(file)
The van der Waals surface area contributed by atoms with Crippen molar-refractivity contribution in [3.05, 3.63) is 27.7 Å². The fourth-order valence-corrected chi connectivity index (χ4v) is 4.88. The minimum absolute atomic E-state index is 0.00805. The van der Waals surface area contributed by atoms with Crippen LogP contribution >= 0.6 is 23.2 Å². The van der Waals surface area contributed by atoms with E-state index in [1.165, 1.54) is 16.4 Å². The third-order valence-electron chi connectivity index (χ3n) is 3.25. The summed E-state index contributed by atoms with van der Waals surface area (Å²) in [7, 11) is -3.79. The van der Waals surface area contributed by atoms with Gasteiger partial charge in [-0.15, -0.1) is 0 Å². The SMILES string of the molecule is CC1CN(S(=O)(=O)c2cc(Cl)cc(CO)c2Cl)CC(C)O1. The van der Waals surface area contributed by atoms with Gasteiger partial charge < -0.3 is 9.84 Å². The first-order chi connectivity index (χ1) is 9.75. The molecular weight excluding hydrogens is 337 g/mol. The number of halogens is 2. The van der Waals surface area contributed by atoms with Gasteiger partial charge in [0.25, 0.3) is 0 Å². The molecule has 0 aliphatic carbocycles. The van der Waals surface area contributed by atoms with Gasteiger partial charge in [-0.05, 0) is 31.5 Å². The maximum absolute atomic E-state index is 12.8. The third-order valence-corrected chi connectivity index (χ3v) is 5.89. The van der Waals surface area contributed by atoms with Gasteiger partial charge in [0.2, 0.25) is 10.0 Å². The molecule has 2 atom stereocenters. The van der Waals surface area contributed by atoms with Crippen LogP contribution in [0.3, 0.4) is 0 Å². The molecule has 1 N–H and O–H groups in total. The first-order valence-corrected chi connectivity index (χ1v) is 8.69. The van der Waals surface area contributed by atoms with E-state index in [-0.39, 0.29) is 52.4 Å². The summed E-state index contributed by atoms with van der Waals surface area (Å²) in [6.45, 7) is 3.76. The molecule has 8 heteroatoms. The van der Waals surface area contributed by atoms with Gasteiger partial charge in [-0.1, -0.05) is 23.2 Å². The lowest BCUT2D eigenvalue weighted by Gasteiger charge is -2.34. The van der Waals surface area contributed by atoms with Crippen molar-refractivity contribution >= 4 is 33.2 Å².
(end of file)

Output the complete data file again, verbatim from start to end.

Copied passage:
The van der Waals surface area contributed by atoms with Crippen molar-refractivity contribution in [3.05, 3.63) is 27.7 Å². The fourth-order valence-corrected chi connectivity index (χ4v) is 4.88. The minimum absolute atomic E-state index is 0.00805. The van der Waals surface area contributed by atoms with Crippen LogP contribution >= 0.6 is 23.2 Å². The van der Waals surface area contributed by atoms with E-state index in [1.165, 1.54) is 16.4 Å². The third-order valence-electron chi connectivity index (χ3n) is 3.25. The summed E-state index contributed by atoms with van der Waals surface area (Å²) in [7, 11) is -3.79. The van der Waals surface area contributed by atoms with Gasteiger partial charge in [-0.15, -0.1) is 0 Å². The SMILES string of the molecule is CC1CN(S(=O)(=O)c2cc(Cl)cc(CO)c2Cl)CC(C)O1. The van der Waals surface area contributed by atoms with Gasteiger partial charge < -0.3 is 9.84 Å². The first-order chi connectivity index (χ1) is 9.75. The molecular weight excluding hydrogens is 337 g/mol. The number of halogens is 2. The van der Waals surface area contributed by atoms with Gasteiger partial charge in [0.25, 0.3) is 0 Å². The molecule has 0 aliphatic carbocycles. The van der Waals surface area contributed by atoms with Gasteiger partial charge in [-0.05, 0) is 31.5 Å². The maximum absolute atomic E-state index is 12.8. The third-order valence-corrected chi connectivity index (χ3v) is 5.89. The van der Waals surface area contributed by atoms with Gasteiger partial charge in [0.2, 0.25) is 10.0 Å². The molecule has 2 atom stereocenters. The van der Waals surface area contributed by atoms with Crippen LogP contribution in [0.3, 0.4) is 0 Å². The molecule has 1 N–H and O–H groups in total. The first-order valence-corrected chi connectivity index (χ1v) is 8.69. The van der Waals surface area contributed by atoms with E-state index in [-0.39, 0.29) is 52.4 Å². The summed E-state index contributed by atoms with van der Waals surface area (Å²) in [6.45, 7) is 3.76. The molecule has 8 heteroatoms. The van der Waals surface area contributed by atoms with Gasteiger partial charge in [-0.1, -0.05) is 23.2 Å². The lowest BCUT2D eigenvalue weighted by Gasteiger charge is -2.34. The van der Waals surface area contributed by atoms with Crippen molar-refractivity contribution >= 4 is 33.2 Å².